SIA network widens with Tigerair acquisition

Passengers will eventually be able to buy 1 ticket with SIA and travel to destinations served by all four of its airlines

With the Tigerair acquisition, SIA has covered the full spectrum of travel segments, said CEO Goh Choon Phong.
With the Tigerair acquisition, SIA has covered the full spectrum of travel segments, said CEO Goh Choon Phong.

Singapore Airlines (SIA) passengers could find themselves connecting to destinations offered by Tigerair, as the country's national carrier finally brings the budget carrier into its fold.

SIA, which has been trying to acquire and delist Tigerair for some time, met the threshold for complete acquisition of the budget carrier last Friday.

The group now owns, controls or has agreed to acquire over 95.6 per cent of Tigerair, group chief executive officer Goh Choon Phong said yesterday at the Airbus headquarters in Toulouse, France, where the airline is taking delivery of its first Airbus 350-900 jetliner today.

With the acquisition of Tigerair, SIA adds to its stable of the premium parent carrier, SilkAir and Scoot. "With all these four vehicles, we have basically covered the full spectrum of travel segments," said Mr Goh. "We will be able to provide the right vehicle for anyone on any sort of budget or destination."

SIA announced its intention to take over and delist the budget carrier last November.

Passengers will eventually be able to purchase one ticket with SIA and travel to destinations offered by all four of its airlines.

Mr Goh said this arrangement will be rolled out on a "gradual basis". It has already been started with SIA's long-haul budget carrier Scoot, but Tigerair would expand this network much further.

He pointed out that SilkAir and SIA travel to only 12 destinations in China but, with Scoot and Tigerair in the mix, they will reach 24.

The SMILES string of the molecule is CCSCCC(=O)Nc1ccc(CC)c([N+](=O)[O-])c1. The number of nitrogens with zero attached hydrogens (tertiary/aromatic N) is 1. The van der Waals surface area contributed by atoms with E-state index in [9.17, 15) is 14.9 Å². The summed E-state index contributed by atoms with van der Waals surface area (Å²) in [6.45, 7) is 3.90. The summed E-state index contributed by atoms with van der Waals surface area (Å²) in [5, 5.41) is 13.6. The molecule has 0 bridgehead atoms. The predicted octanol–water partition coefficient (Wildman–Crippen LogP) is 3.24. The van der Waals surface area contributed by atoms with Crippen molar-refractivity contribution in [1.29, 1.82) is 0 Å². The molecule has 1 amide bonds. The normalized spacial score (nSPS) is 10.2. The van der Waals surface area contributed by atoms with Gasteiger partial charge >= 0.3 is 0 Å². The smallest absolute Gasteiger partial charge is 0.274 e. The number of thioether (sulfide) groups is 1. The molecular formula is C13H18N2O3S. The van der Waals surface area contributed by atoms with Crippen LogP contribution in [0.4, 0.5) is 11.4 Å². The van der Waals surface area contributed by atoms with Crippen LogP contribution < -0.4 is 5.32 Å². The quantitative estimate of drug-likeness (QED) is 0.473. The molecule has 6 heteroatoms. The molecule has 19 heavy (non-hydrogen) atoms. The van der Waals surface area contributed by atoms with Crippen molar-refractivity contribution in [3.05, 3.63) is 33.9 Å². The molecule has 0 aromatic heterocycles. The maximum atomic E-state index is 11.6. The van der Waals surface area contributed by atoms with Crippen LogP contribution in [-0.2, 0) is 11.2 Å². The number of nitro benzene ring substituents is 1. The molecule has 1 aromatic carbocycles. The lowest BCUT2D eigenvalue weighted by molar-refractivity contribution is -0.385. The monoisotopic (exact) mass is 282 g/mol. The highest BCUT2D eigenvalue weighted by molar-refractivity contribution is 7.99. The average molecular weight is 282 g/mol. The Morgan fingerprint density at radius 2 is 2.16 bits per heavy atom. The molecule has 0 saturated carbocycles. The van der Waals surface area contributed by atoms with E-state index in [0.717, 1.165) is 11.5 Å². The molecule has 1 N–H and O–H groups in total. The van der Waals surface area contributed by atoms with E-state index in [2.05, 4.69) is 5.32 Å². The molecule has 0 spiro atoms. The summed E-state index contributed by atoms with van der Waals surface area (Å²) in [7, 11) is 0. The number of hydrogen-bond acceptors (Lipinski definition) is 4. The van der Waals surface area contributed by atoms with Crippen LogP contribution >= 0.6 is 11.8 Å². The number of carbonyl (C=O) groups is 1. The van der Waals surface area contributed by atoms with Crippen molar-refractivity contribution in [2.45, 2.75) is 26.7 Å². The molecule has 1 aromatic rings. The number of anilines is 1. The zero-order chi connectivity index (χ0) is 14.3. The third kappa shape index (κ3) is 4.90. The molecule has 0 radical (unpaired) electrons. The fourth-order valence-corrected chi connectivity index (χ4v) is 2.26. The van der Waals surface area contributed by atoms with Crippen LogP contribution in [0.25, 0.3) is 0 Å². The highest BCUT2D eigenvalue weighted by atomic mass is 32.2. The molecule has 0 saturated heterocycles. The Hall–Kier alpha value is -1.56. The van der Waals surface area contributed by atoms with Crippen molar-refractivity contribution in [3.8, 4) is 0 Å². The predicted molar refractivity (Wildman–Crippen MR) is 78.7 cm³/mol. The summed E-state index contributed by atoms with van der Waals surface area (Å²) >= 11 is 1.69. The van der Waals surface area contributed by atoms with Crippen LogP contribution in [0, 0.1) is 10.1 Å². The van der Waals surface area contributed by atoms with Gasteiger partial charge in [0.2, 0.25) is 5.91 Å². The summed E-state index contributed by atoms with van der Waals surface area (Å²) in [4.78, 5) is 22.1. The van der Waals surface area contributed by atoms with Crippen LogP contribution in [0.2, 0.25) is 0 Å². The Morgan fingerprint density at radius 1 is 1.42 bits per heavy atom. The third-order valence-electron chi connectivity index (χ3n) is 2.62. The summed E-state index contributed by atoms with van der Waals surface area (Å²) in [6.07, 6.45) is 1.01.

In practice, a passenger from Nanjing in China - which is not served by SIA or SilkAir - would be able to travel on Scoot to Singapore and transfer onto the parent carrier to connect elsewhere in the world.

But Mr Goh added that brand dilution and confusion was a concern, and the group was approaching this cautiously so as not to diminish the parent carrier's premium image.

"We have to make sure our customers understand they are connecting onto a budget product and what to expect from that - that's education that we would have to do," said Mr Goh.

Customers will still be able to buy individual tickets with the budget airlines.

Meanwhile, SIA will start flying its newest A-350 jet to Amsterdam, the Netherlands, on May 9. In July, it will begin flying to Dusseldorf, Germany. SIA will take delivery of its first A-350-900 today and receive 10 more by the end of the year.

In all, SIA has ordered 67 A-350-900s, seven of which are an ultra-long-range variant. They will allow the airline to resume non-stop flights to US destinations such as New York and Los Angeles.

The carrier will take delivery of these seven jets in 2018. SIA has called the A-350 a "gamechanger" and said the jet will allow it to boost its placid long-haul business.

The A-350 is touted by its European maker to be 25 per cent more fuel-efficient than rival aircraft in the same category. It can carry more than 300 passengers in a three-class layout.

A version of this article appeared in the print edition of The Straits Times on March 02, 2016, with the headline 'SIA network widens with Tigerair acquisition'. Subscribe